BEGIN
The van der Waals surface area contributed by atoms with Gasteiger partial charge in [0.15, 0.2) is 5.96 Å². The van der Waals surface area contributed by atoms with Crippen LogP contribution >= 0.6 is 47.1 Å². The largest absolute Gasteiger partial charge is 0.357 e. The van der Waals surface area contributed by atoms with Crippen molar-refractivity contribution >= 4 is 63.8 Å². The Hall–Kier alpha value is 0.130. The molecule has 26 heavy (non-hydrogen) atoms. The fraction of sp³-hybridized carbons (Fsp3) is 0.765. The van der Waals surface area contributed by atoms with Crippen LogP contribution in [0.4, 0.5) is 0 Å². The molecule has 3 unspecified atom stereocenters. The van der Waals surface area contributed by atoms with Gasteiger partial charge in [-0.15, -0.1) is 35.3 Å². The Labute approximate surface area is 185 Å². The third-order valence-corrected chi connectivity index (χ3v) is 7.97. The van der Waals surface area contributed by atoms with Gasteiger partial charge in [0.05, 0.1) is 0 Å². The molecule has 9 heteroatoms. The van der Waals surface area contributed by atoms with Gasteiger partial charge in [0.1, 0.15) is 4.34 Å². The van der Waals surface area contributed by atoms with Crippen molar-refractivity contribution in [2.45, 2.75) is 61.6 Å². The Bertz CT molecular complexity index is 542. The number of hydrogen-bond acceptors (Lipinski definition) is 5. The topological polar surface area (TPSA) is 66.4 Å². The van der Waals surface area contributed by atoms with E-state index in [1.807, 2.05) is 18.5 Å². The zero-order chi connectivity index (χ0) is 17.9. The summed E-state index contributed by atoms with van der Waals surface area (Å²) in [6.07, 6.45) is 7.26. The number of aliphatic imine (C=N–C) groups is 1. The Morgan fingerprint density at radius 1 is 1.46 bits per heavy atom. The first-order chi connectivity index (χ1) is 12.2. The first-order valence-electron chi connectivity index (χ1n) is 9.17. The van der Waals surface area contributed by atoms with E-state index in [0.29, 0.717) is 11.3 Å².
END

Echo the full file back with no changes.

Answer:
The van der Waals surface area contributed by atoms with Gasteiger partial charge in [0.15, 0.2) is 5.96 Å². The van der Waals surface area contributed by atoms with Crippen LogP contribution >= 0.6 is 47.1 Å². The largest absolute Gasteiger partial charge is 0.357 e. The van der Waals surface area contributed by atoms with Crippen molar-refractivity contribution >= 4 is 63.8 Å². The Hall–Kier alpha value is 0.130. The molecule has 26 heavy (non-hydrogen) atoms. The fraction of sp³-hybridized carbons (Fsp3) is 0.765. The van der Waals surface area contributed by atoms with Crippen LogP contribution in [0.4, 0.5) is 0 Å². The molecule has 3 unspecified atom stereocenters. The van der Waals surface area contributed by atoms with Gasteiger partial charge in [-0.15, -0.1) is 35.3 Å². The Labute approximate surface area is 185 Å². The third-order valence-corrected chi connectivity index (χ3v) is 7.97. The van der Waals surface area contributed by atoms with Gasteiger partial charge in [0.05, 0.1) is 0 Å². The molecule has 9 heteroatoms. The van der Waals surface area contributed by atoms with Gasteiger partial charge in [0.1, 0.15) is 4.34 Å². The van der Waals surface area contributed by atoms with Crippen molar-refractivity contribution in [2.45, 2.75) is 61.6 Å². The Bertz CT molecular complexity index is 542. The number of hydrogen-bond acceptors (Lipinski definition) is 5. The topological polar surface area (TPSA) is 66.4 Å². The van der Waals surface area contributed by atoms with E-state index in [1.807, 2.05) is 18.5 Å². The zero-order chi connectivity index (χ0) is 17.9. The summed E-state index contributed by atoms with van der Waals surface area (Å²) in [6.07, 6.45) is 7.26. The number of aliphatic imine (C=N–C) groups is 1. The Morgan fingerprint density at radius 1 is 1.46 bits per heavy atom. The first-order chi connectivity index (χ1) is 12.2. The first-order valence-electron chi connectivity index (χ1n) is 9.17. The van der Waals surface area contributed by atoms with E-state index in [0.29, 0.717) is 11.3 Å².